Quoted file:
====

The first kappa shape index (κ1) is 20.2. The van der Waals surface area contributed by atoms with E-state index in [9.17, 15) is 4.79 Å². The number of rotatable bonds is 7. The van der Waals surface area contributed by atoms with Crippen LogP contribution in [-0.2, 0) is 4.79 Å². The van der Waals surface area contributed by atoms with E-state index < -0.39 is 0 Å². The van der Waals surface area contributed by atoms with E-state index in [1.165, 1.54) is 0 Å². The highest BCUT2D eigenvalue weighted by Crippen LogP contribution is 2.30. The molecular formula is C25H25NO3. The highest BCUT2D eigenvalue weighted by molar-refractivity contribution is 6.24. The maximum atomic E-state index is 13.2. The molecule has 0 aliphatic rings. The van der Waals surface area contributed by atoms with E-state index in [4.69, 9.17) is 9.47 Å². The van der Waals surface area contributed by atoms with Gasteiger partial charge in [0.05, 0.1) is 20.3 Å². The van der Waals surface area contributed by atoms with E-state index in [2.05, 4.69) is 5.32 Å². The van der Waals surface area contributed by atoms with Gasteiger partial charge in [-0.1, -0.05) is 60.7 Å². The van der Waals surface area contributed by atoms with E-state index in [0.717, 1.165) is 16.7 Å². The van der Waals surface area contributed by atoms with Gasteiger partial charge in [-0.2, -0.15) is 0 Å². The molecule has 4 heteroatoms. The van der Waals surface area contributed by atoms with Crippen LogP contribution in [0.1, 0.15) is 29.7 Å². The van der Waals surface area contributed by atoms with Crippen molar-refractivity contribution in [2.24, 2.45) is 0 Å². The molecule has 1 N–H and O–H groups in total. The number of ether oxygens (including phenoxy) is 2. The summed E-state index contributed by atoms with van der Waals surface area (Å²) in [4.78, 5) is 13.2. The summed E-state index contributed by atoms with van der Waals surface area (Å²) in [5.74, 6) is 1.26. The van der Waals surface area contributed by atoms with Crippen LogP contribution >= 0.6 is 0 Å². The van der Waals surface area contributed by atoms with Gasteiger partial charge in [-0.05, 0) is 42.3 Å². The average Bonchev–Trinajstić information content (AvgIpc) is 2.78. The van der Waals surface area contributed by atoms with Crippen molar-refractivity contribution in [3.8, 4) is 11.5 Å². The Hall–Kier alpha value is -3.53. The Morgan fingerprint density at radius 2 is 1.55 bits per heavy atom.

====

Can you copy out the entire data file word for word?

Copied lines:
The first kappa shape index (κ1) is 20.2. The van der Waals surface area contributed by atoms with E-state index in [9.17, 15) is 4.79 Å². The number of rotatable bonds is 7. The van der Waals surface area contributed by atoms with Crippen LogP contribution in [-0.2, 0) is 4.79 Å². The van der Waals surface area contributed by atoms with E-state index < -0.39 is 0 Å². The van der Waals surface area contributed by atoms with E-state index in [1.165, 1.54) is 0 Å². The highest BCUT2D eigenvalue weighted by Crippen LogP contribution is 2.30. The molecular formula is C25H25NO3. The highest BCUT2D eigenvalue weighted by molar-refractivity contribution is 6.24. The maximum atomic E-state index is 13.2. The molecule has 0 aliphatic rings. The van der Waals surface area contributed by atoms with E-state index in [4.69, 9.17) is 9.47 Å². The van der Waals surface area contributed by atoms with Gasteiger partial charge in [0.05, 0.1) is 20.3 Å². The van der Waals surface area contributed by atoms with E-state index in [2.05, 4.69) is 5.32 Å². The van der Waals surface area contributed by atoms with Gasteiger partial charge in [-0.1, -0.05) is 60.7 Å². The van der Waals surface area contributed by atoms with E-state index in [0.717, 1.165) is 16.7 Å². The van der Waals surface area contributed by atoms with Gasteiger partial charge in [-0.2, -0.15) is 0 Å². The molecule has 4 heteroatoms. The van der Waals surface area contributed by atoms with Crippen LogP contribution in [0.1, 0.15) is 29.7 Å². The van der Waals surface area contributed by atoms with Crippen molar-refractivity contribution in [2.24, 2.45) is 0 Å². The molecule has 1 N–H and O–H groups in total. The number of ether oxygens (including phenoxy) is 2. The summed E-state index contributed by atoms with van der Waals surface area (Å²) in [4.78, 5) is 13.2. The summed E-state index contributed by atoms with van der Waals surface area (Å²) in [5.74, 6) is 1.26. The van der Waals surface area contributed by atoms with Crippen LogP contribution >= 0.6 is 0 Å². The van der Waals surface area contributed by atoms with Gasteiger partial charge in [-0.05, 0) is 42.3 Å². The average Bonchev–Trinajstić information content (AvgIpc) is 2.78. The van der Waals surface area contributed by atoms with Crippen molar-refractivity contribution in [3.8, 4) is 11.5 Å². The Hall–Kier alpha value is -3.53. The Morgan fingerprint density at radius 2 is 1.55 bits per heavy atom.